Blowin' Your Mind (Gold Mastersound) cover
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Blowin' Your Mind
(CD re-release and Gold Mastersound edition)

Sony Music (Epic) ZK 66220
(Released February, 1994)

  1. Brown Eyed Girl (3:03)
  2. He Ain't Give You None (5:13)
  3. T.B. Sheets (9:44)
  4. Spanish Rose (3:06)
  5. Goodbye Baby (Baby Goodbye) (2:57)
  6. Ro Ro Rosey (3:03)
  7. Who Drove the Red Sports Car (5:35)
  8. Midnight Special (2:51)
  9. Spanish Rose* (3:38) (extra verse)
  10. Ro Ro Rosey* (3:09)
  11. Goodbye Baby (Baby Goodbye)* (2:39)
  12. Who Drove the Red Sports Car* (3:49)
  13. Midnight Special* (2:46)
    Total time: (50:47)

* = Alternate unissued take.

Review by Scott Thomas:
After producing and writing "Here Comes the Night" for Them, Bert Berns returned to America and formed Bang Records, a label which quickly established itself as a purveyor of pop hits like Neil Diamond's "Cherry Cherry" and The McCoy's "Hang on Sloopy." It was Berns who signed Van Morrison to a solo contract after Them folded in 1966 and brought him to America.

It's hard to think of an artist and a label more ill-suited to each other than Van Morrison and Bang in 1967. Van's new songs were anything but Top Forty radio fodder. Most went far beyond the 2:50 stricture of AM radio, the lyrics were self-consciously poetic, and the melodies were just about indiscernible. Bang, in a move of sheer perversity, did allow Morrison to record these uncommercial numbers and even let him borrow the house musicians. Unfortunately, the studio hacks simply treat the soul-oriented "It's Alright" and the elongated blues of "He Ain't Give You None" like longer, more droning versions of "Cherry Cherry." With a rhythm section that has all the sensitivity of a carpenter hammering nails, crude electric guitar sounds, and no compensatory melodic qualities, the results teeter near calamity. Meanwhile, blissfully unaware of the decimation, Morrison chants his heart out, lost in his spontaneous visions of rainy afternoons and Belfast street life. (Conversely, someone at Bang forced Van to write and sing the egregious "Chick-a-Boom," an attempt at a hit single which is sabotaged by both its idiotic lyrics and Morrison's "this song sucks but they have a gun to my head" vocal performance.)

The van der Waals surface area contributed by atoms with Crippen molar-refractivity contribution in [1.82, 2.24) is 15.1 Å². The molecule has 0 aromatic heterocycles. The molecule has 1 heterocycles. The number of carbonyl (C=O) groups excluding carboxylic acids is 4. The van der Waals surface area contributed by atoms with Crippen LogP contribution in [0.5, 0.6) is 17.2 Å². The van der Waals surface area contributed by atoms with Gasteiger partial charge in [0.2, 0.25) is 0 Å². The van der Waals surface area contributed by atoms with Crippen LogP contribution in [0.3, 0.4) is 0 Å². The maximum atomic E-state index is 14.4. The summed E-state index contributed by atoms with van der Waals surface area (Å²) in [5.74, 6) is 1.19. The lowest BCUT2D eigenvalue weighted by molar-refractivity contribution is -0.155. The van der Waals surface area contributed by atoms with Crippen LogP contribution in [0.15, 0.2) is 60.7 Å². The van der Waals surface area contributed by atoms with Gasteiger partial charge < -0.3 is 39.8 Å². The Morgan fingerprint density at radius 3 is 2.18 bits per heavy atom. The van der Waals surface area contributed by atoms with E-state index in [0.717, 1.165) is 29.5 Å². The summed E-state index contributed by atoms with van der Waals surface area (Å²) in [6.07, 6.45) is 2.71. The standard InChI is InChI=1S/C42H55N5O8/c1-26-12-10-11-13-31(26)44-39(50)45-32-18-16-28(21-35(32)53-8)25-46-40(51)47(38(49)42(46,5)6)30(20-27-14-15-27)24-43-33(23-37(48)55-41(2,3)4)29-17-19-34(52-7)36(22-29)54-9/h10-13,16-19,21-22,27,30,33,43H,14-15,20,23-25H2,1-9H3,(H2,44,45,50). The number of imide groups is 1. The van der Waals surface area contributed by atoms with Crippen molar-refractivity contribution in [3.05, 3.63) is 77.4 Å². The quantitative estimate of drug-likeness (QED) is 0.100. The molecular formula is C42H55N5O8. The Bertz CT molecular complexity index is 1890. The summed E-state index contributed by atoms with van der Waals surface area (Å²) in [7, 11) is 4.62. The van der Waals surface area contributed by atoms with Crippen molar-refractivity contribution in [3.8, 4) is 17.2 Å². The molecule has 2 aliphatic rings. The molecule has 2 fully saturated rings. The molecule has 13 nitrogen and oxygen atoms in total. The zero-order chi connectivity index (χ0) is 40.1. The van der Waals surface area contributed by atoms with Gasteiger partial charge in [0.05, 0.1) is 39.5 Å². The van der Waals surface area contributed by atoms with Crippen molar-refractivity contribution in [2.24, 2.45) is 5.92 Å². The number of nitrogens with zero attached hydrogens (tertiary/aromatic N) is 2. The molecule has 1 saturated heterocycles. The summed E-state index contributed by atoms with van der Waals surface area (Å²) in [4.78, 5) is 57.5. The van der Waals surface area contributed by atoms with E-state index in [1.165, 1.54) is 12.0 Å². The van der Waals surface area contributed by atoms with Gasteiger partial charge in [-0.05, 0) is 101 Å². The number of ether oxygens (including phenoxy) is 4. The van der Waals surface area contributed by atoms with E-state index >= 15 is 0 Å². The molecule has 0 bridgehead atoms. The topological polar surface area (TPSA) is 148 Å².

As poor as many of Morrison's Bang recordings are, they represent the missing link between "Mystic Eyes" and the longer, impressionistic tracks on Astral Weeks. Here, on the more extended Bang cuts, Van seems to be striving for a pop music equivalent to The Sound and the Fury and introduces disconnected scenes and images, conversational rhythms, random logic, and personal and geographic references. On lesser tracks like "It's Alright" and "He Ain't Give You None" the result is diffusion, but when harnessed to a scene of personal drama, we get "T.B. Sheets," one of the most remarkable pieces of music in Morrison's canon. In "T.B. Sheets" the singer is visiting a friend, a sufferer of tuberculosis. The stream of consciousness technique gives the piece a sense of temporal cohesion so that the listener experiences every second of the harrowing visit from the stuttered and ineffectual words of consolation to the vain attempt at idle chit chat ("I'll turn the radio on for you") to the final, panicked escape. The agony is prolonged for nine minutes, half of which finds the singer caught between his desire to flee from the "cool room" and his fear of hurting the girl's feelings. In the end the subject of the song is not the T.B. sufferer, but the young visitor who suddenly finds himself face to face with the fragility of human life. Even the numbskull backing musicians seem to know what they are dealing with here and give the piece an appropriate Them-like blues backing.

Another place where Morrison, his producer, and the players find some common ground is in the ever-popular "Brown Eyed Girl." Its breezy melody, catchy guitar lead, and irresistible "sha-la-da" chorus make it a high point of Van's career and an indication as to where it might have gone had he chosen to become a pop star. The lyrics, like those of Astral Weeks, focus on a love affair that is no more. Unlike that latter work, however, in which reminiscences of the affair inevitably dredge up sad memories of the final parting, "Brown Eyed Girl" is jubilant as though remembering were as much fun as experiencing.

  • An overview of Van's Bang material is available here. The Gold Mastersound rerelease was remastered from the original using a 20 Bit Digital transfer.

    See also the Discography entry for the original LP release, which includes the original liner notes from that album.

    Part of the van-the-man.info unofficial website

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